The Visegrad Four (V4) countries have put their weight behind a feasibility study to build a new, high-speed rail line linking Budapest, Bratislava and Warsaw – along with Brno (Czech Republic’s second city). Reports of Monday’s announcement vary, but most state trains will be travelling at “at least 250 kilometers per hour”.
Such speeds would slash current schedules, putting Bratislava (200 km) within an hour of Budapest. Warsaw – around 900 km distant – would be more like four and a bit.
It’s the kind of news that allows politicians to offer the TV cameras a broad smile: the line would propel Hungary into the age of the high-speed train proper (the Budapest-Belgrade project, at 160 kmph, while an excellent improvement, is a mere canter in terms of modern rail performance), and will surely get consultancies very excited. Construction companies especially, and those involved with railway signalling, track and rolling stock, will also have taken note.
Coincidentally, the news comes just one week after Otilia Dhand, an analyst with political think tank Teneo Intelligence, visited Budapest to talk about her recent book “The Idea of Central Europe: Geopolitics, Culture and Regional Identity”. Dhand, a Slovak educated at Oxford, grew up in the euphoria of the 1990s thinking “Central Europe was the second best place to be, after the West”. But after studying the region’s 20th century geopolitical history – and living it in the 21st – she’s concluded, in short, that the V4 grouping is nothing better than a talk shop. Hungary, Slovakia, Czech Republic and Poland have such different interests that in the V4’s 27 years of existence its members have united on only one, negative issue – the rejection of asylum seekers/illegal immigrants.
So, will this V4 initiative prove Dhand’s pessimism misplaced, at least in terms of rail transport? In truth, only time will tell. But for sure, it is one thing for ministers to discuss high-speed rail links, and another altogether to build and – most especially – finance them.
A new, 900 km line fit for 250 kmph is an enormous undertaking. The Budapest-Belgrade project, at some 370 kilometers, has been costed by Hungary at EUR 1.65 billion – but this is essentially an upgrade, based on an existing rail alignment. Moreover, for mile after mile, it traverses the flat plains of Hungary and Vojvodina. Any route to Warsaw traverses some seriously hilly country and river crossings in Moravia and northern Hungary, not to mention the Tatra Mountains on the Slovak-Polish border. Designing high-speed routes through such terrain involves miles of tunneling – and spiraling investment costs.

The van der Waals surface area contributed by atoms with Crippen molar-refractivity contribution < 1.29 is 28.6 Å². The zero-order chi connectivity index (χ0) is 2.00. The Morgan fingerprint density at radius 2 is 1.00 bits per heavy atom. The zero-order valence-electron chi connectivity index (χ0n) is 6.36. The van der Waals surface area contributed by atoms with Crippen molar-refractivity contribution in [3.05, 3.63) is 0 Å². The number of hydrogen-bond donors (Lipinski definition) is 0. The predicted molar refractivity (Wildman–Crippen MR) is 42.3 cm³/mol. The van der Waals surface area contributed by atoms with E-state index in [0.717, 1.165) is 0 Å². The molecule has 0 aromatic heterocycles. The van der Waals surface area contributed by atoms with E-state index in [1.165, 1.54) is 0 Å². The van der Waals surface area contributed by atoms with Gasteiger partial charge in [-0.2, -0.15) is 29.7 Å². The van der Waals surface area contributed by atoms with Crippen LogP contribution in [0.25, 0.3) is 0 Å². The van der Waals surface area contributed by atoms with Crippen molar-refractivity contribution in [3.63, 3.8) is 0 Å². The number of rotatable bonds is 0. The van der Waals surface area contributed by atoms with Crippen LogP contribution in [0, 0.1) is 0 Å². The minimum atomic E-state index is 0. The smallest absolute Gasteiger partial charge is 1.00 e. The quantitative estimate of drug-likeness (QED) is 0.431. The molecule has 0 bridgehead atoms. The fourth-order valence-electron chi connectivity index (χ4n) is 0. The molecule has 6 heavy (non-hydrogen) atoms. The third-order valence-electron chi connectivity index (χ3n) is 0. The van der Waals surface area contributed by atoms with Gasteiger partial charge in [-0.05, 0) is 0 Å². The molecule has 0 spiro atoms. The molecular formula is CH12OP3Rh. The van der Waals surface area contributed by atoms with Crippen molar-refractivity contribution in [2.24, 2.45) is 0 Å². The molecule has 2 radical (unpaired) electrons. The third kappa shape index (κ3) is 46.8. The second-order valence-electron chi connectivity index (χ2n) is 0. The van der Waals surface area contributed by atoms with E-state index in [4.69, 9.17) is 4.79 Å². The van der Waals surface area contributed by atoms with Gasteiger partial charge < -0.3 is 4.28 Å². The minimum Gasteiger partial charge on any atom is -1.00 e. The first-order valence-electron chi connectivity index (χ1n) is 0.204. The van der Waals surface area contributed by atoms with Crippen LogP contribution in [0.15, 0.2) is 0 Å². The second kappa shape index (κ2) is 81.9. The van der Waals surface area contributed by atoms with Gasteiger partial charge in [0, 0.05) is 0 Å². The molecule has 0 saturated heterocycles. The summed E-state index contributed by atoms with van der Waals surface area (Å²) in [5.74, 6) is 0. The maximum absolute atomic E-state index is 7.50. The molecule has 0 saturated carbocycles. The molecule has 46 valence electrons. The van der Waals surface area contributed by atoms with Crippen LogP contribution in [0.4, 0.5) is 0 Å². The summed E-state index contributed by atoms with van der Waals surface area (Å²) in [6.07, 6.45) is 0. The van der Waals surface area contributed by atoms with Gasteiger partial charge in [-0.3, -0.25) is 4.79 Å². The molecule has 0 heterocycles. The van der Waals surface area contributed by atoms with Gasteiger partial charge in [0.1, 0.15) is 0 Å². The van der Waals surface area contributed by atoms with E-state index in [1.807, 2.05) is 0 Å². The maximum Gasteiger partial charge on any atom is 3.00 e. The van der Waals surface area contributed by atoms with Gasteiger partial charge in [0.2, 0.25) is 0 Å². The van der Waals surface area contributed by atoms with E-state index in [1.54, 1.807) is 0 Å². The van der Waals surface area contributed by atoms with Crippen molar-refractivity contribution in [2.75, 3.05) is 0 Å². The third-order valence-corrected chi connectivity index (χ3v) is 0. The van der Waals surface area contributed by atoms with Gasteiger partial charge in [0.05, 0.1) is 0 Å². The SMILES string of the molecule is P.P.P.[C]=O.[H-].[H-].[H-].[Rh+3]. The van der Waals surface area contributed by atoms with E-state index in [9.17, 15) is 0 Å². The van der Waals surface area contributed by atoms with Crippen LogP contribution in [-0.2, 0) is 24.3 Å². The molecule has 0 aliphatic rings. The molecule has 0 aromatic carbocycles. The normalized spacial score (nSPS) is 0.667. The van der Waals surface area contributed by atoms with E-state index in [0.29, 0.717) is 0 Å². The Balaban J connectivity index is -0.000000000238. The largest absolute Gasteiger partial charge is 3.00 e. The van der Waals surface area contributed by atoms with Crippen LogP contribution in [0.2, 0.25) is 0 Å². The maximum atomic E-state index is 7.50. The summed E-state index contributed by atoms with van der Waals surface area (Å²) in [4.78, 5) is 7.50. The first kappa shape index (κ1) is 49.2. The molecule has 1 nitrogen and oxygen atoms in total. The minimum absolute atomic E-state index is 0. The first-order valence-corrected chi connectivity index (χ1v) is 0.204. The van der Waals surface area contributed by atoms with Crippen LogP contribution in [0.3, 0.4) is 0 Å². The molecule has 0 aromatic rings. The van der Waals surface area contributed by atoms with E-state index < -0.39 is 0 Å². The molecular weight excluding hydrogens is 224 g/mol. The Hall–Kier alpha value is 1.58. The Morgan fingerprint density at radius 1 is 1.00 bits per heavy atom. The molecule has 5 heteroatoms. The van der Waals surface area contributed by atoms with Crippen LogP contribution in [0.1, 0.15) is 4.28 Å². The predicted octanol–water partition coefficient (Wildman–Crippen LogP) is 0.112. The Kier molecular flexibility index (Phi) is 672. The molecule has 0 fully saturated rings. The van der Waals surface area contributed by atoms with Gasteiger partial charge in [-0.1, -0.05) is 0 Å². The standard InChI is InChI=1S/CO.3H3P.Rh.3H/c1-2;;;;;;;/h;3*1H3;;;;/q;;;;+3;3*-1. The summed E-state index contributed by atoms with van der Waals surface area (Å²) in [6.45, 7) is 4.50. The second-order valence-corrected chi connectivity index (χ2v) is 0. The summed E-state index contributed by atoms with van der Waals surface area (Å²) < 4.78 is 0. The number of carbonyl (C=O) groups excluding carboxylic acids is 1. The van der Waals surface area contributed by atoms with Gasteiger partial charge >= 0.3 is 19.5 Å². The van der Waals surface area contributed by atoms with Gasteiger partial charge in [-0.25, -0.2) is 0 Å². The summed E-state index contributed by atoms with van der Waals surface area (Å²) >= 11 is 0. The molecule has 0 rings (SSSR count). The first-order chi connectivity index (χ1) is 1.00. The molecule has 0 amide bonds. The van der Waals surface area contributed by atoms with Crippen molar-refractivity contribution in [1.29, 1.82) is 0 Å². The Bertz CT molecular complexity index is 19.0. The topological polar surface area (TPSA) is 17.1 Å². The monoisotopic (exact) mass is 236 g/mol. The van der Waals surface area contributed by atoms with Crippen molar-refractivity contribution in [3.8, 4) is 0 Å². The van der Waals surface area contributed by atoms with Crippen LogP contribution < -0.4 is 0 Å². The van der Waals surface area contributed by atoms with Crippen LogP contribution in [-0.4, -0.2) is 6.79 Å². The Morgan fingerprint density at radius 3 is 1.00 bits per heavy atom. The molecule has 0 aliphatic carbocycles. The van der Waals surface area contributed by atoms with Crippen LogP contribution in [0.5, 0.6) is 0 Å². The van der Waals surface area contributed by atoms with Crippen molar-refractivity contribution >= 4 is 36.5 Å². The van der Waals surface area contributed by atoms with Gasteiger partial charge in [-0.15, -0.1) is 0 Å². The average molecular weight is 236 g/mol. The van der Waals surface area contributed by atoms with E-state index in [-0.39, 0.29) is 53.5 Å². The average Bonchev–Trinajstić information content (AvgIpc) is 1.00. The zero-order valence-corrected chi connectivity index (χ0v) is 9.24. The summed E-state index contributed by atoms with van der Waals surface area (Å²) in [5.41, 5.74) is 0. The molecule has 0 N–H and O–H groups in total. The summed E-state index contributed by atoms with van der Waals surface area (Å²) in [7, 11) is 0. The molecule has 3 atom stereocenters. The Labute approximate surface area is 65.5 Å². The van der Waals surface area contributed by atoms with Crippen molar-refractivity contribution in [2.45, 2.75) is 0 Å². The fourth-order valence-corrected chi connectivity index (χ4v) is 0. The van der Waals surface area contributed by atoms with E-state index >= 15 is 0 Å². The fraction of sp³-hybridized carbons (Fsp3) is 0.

Then there is the question of who, exactly, will use the super-fast trains? In another, coincidental twist, your correspondent took the train to Prague at the end of September. (Note, the present plan does not include Prague in the high-speed project – let’s see how that goes down politically with Czech voters.)
The current service, based largely on trains from Budapest to Prague connecting at Breclav (Czech Republic) with others from Vienna to Warsaw – is only two hourly. The fancy new trains – according to the politicians – will only stop in Brno and national capitals. Yet, from the crowds joining and alighting at intermediate stations by far the largest passenger flows are from stations within their respective countries. High-speed trains will certainly attract new, long-distance passengers – but how much will they cover the enormous capital and running costs of such new services?
If a 900 km high-speed line does go ahead as announced (as opposed to sectional upgrades to the current route – that would be another matter) it will be political, rather than an economically justified project. Taking Otilia Dhand’s arguments forward one stage, the V4 countries are simply not connected enough for passenger traffic to pay even a majority of the costs of such a scheme. These will be left on the shoulders of future taxpayers.
The Bottom Line is a monthly column written by Kester Eddy, a long-standing and well respected Budapest-based business and economic journalist, who has written for the Financial Times and many regional publications. The opinions expressed in the column are not necessarily those of the Budapest Business Journal. To comment on this column, or on anything else in the BBJ, email the editor at firstname.lastname@example.org